If this had to be done, fine, but the approach seems cold as well. Senior staff could've made a symbolic gesture - eg we will all take pay cuts to give better severance packages to those being let go. There could be a public statement and apology to staff. There could be ample warning given to those staff at risk, and support provided for relocation. Zimmer could be at the front of all of this, and show his willingness to tighten his own belt and commiserate with those who are losing jobs, essentially, because of haphazard planning on the university's part.

    Of course, none of this will happen, and it'll seem like a cold corporate decision, which is why it's time for zimmer to go soon. Chicago can't forget that it's a place of learning first, and there are certain values (like compassion) the school should try to espouse. Between this and the trauma center fiasco, there's a lot of merited frustration with the schools values and approach.
    · Reply · Share
  • bluewater2015bluewater2015 559 replies5 threads Member
    I recall that back in 2008, when a number of universities had to make cuts, that some presidents and top administrators (like Hennessy at Stanford) started by cutting their own pay . . . didn't stop the need for layoffs, but important symbolically.

    · Reply · Share
  • NerdyChicaNerdyChica 516 replies41 threads Member
    How much money does it cost to operate the trauma center? I remember reading something about the administration being opposed to the idea of opening one because of the expense involved.
    · Reply · Share
  • Cue7Cue7 2724 replies119 threads Senior Member
    edited June 2016
    Trauma Centers operate at a loss, and University's usually look to other departments to subsidize their cost. UChicago will be following the same model, as seen in this great story: http://www.chicagobusiness.com/section/trauma-power

    U of C wound up cutting a sweet deal with the state - it'll open the trauma center but, to subsidize its cost, it's getting state-backing to open a bigger cancer center (which can rake in cash). They should've pushed for this years ago, but of course didn't until the protests got out of control.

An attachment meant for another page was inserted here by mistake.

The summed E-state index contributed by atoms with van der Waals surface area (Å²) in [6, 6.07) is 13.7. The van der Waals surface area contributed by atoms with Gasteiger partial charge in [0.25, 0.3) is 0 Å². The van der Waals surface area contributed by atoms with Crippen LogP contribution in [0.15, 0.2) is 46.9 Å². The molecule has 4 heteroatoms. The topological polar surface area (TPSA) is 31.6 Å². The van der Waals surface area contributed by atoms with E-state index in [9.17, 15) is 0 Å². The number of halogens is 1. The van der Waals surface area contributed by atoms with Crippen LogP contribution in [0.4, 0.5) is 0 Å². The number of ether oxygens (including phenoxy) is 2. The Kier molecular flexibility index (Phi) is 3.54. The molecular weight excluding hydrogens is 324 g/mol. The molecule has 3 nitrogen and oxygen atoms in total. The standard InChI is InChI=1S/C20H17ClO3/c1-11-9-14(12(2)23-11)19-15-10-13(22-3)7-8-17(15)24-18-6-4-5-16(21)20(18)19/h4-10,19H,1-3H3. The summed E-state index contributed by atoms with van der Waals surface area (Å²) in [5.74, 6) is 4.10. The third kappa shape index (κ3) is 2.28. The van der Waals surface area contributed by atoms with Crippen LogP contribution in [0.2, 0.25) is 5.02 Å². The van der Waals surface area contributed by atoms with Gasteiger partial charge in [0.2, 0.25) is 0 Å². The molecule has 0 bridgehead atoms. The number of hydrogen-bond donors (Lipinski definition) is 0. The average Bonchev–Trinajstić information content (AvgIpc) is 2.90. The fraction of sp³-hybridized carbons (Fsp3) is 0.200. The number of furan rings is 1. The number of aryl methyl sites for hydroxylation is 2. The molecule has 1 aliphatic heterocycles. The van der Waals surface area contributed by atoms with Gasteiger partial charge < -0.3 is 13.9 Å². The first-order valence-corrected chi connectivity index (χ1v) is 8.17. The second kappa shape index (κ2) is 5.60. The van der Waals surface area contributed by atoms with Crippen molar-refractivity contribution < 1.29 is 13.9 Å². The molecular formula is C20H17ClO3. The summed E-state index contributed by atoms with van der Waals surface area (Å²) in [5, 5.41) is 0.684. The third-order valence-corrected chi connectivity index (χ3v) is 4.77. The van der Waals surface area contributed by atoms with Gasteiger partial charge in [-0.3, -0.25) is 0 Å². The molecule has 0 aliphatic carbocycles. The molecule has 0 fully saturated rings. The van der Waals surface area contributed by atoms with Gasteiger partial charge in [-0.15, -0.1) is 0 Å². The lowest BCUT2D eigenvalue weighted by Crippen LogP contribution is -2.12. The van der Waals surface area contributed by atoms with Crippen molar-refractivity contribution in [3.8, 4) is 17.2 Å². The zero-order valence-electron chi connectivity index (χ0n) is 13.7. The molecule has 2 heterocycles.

edited June 2016
    · Reply · Share
  • Cue7Cue7 2724 replies119 threads Senior Member

    Zimmer should make the symbolic gesture, just as Stanford's leaders did in 2008. Zimmer will not, of course, because he's fairly heartless as a leader. Some examples:

    - While layoffs are announced, he's purchasing a $3.25M condo with his new wife. http://www.chicagotribune.com/classified/realestate/elitestreet/ct-elite-street-university-president-north-side-condo-0526-biz-2-20160524-column.html

    - His new wife, incidentally, was/is one of his employees - a Classics Professor (http://chicagomaroon.com/2010/02/02/zimmer-dating-professor-after-split-with-wife/ ; http://chicagomaroon.com/2011/10/14/zimmer-marries-classics-professor-shadi-bartsch/)

    - Zimmer was notably absent amidst the trauma center debates, and certainly didn't mitigate the PR disaster that unfolded with that whole episode (http://www.chicagobusiness.com/section/trauma-power)

    - Zimmer spearheaded the risky strategy to build and expand at a breakneck pace (http://www.chicagobusiness.com/article/20130817/ISSUE01/308179974/u-of-c-tries-to-keep-up-with-the-ivy-league). Certainly, incurring debt when money is cheap can be good, but the PACE is questionable - why do so much so fast? The U. hasn't really caught up to anyone.

    All of this relates primarily to optics - yes, Zimmer can do whatever he wants (legally) in his private life, and yes he can lay people off, with approval from the Board. BUT, the optics of his presidency have been poor - perhaps even worse than the last disastrous (but pragmatic) U of C President, Hugo Sonnenschein.

    The plan may work, but execution, delivery, and PR matter a lot. Zimmer's failed on the last three fronts.

    · Reply · Share
This discussion has been closed.

Recent Activity